The paper investigates investor’s behaviour in the context of value–glamour investing and fundamental analysis, and provides a direct test of the confirmation bias by bringing together the evidence from several strands of literature into a well-defined framework of investor behaviour. The empirical evidence presented is in line with a model of investor’s asymmetric reaction to good and bad news due to confirmation bias. Pessimistic value investors typically under-react to good financial information, but they process bad information rationally or over-confidently. On the contrary, glamour investors are often too optimistic to timely update prices following bad financial information, but they are likely to fairly price or even over-react when receiving good information.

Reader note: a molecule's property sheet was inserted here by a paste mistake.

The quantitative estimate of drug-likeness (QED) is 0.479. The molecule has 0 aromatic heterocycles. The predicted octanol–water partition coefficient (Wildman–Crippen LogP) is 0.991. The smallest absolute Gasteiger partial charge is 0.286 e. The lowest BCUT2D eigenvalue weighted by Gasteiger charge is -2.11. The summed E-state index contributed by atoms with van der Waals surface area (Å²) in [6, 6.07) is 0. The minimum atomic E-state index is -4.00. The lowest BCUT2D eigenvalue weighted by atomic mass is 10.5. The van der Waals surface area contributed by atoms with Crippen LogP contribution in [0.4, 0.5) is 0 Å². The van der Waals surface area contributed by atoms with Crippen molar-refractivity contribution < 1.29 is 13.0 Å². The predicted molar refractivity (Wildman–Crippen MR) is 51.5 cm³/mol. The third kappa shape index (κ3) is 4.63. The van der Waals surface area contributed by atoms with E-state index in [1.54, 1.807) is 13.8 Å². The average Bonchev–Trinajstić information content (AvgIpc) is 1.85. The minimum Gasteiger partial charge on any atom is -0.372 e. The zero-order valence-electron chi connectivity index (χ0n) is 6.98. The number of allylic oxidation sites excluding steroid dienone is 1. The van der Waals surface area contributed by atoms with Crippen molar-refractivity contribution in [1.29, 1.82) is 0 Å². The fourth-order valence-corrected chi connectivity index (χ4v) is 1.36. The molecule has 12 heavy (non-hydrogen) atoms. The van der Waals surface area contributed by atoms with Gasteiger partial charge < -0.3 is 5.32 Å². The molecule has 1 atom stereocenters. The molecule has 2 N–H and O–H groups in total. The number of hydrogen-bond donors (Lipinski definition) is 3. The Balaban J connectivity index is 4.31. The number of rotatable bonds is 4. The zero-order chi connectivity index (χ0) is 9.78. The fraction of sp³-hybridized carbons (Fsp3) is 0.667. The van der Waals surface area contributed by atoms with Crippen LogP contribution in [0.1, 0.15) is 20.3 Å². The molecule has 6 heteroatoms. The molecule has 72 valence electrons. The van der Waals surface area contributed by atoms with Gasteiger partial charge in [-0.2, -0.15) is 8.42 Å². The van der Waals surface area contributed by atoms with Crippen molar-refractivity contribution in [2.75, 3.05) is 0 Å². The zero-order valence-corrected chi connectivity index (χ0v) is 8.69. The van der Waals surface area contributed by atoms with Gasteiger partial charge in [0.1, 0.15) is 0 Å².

Bibliographical noteThis is an Accepted Manuscript of an article published by Taylor & Francis in The European Journal of Finance on 07/11/2012, available online: http://www.tandfonline.com/10.1080/1351847X.2012.722117
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- value–glamour investing
- financial statement analysis
- contextual fundamental analysis
- market efficiency
- behavioural finance
- confirmation bias